Eli Lilly, Sigilon Therapeutics collaborate to develop encapsulated cell therapies for type 1 diabetes

Eli Lilly and Sigilon Therapeutics have announced a collaboration to develop encapsulated cell therapies for the treatment of type 1 diabetes.

Using Sigilon’s Afibromer platform, the partnership will aim to develop a set of encapsulated cell therapies for the treatment of chronic diseases without the need for immunosuppression. To start, the partners will focus on the treatment of insulin cells in patients with type 1 diabetes.

"We are very pleased to partner with Lilly, a worldwide leader in diabetes care, as we seek to apply Sigilon's game-changing technology to the area of insulin-dependent diabetes," commented Paul Wotton, PhD, CEO of Sigilon Therapeutics. "At Sigilon, published studies have shown the ability to overcome the immune foreign body response with our proprietary Afibromer technology. This holds the promise for the creation of state-of-the-art allogeneic cell factories to be transplanted into patients, without the need for immune suppression."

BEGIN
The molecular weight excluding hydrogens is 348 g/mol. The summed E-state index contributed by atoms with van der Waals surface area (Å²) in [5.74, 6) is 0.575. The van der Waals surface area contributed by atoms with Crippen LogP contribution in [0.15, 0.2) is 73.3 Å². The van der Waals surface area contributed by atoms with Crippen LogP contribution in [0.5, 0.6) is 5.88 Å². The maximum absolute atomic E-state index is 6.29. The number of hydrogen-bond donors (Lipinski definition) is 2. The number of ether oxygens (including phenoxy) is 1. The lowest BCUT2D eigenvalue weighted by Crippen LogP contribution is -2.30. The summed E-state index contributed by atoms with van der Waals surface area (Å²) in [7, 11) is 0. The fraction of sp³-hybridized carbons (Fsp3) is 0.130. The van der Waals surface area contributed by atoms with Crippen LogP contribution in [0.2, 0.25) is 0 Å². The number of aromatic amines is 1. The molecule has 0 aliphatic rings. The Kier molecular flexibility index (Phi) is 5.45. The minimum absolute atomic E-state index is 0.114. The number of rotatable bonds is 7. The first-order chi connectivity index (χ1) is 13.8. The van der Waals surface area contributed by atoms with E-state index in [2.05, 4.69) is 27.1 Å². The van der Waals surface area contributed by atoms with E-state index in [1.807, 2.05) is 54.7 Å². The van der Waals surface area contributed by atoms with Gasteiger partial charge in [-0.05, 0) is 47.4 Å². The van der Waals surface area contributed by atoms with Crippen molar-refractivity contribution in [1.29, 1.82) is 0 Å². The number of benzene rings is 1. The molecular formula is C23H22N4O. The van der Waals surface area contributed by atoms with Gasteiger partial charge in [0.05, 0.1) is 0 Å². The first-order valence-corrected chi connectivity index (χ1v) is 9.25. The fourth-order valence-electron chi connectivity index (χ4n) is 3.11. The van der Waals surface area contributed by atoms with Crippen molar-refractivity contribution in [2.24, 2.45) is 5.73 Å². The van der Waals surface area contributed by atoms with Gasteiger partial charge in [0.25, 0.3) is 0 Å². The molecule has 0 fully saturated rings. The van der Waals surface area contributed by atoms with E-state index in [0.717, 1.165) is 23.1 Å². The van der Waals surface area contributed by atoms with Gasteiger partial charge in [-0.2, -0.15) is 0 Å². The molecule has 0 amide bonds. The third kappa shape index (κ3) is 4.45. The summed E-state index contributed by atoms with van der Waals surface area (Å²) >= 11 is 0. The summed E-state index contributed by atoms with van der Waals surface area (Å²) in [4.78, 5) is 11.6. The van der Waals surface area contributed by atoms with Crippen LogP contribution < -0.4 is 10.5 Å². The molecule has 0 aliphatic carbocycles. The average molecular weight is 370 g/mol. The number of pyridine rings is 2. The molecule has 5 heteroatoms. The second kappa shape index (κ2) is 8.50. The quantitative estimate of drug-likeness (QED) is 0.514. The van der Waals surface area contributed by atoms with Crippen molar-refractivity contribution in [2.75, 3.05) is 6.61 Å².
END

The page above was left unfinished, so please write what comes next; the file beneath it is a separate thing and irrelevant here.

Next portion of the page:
The encapsulated cell therapy products will be made up of induced pluripotent stem cells, programmed into different insulin-producing pancreatic beta cells. The encapsulated cells would aim to restore normal insulin production over a certain course of time without triggering an immune reaction.

"At Lilly, we endeavor to change the frontiers of what's possible in medicine, both through our own scientific labs and in collaboration with other leading researchers," said Daniel Skovronsky, MD, PhD, senior vice president for clinical and product development and incoming president of Lilly Research Labs. "We are excited to be collaborating with, and investing in, Sigilon as they seek to develop encapsulated cell therapies, a potentially disruptive technology that could result in meaningful clinical advancements for chronic diseases such as type 1 diabetes."

As mentioned in the agreement, Lilly will receive a license to Sigilion’s Afibromer technology used in islet cell encapsulation while Sigilon will receive an undisclosed investment from Lilly and a payment of $63 million. Sigilon is also able to receive an additional $410 million in development and commercialization on future products is the collaboration results in a successful product.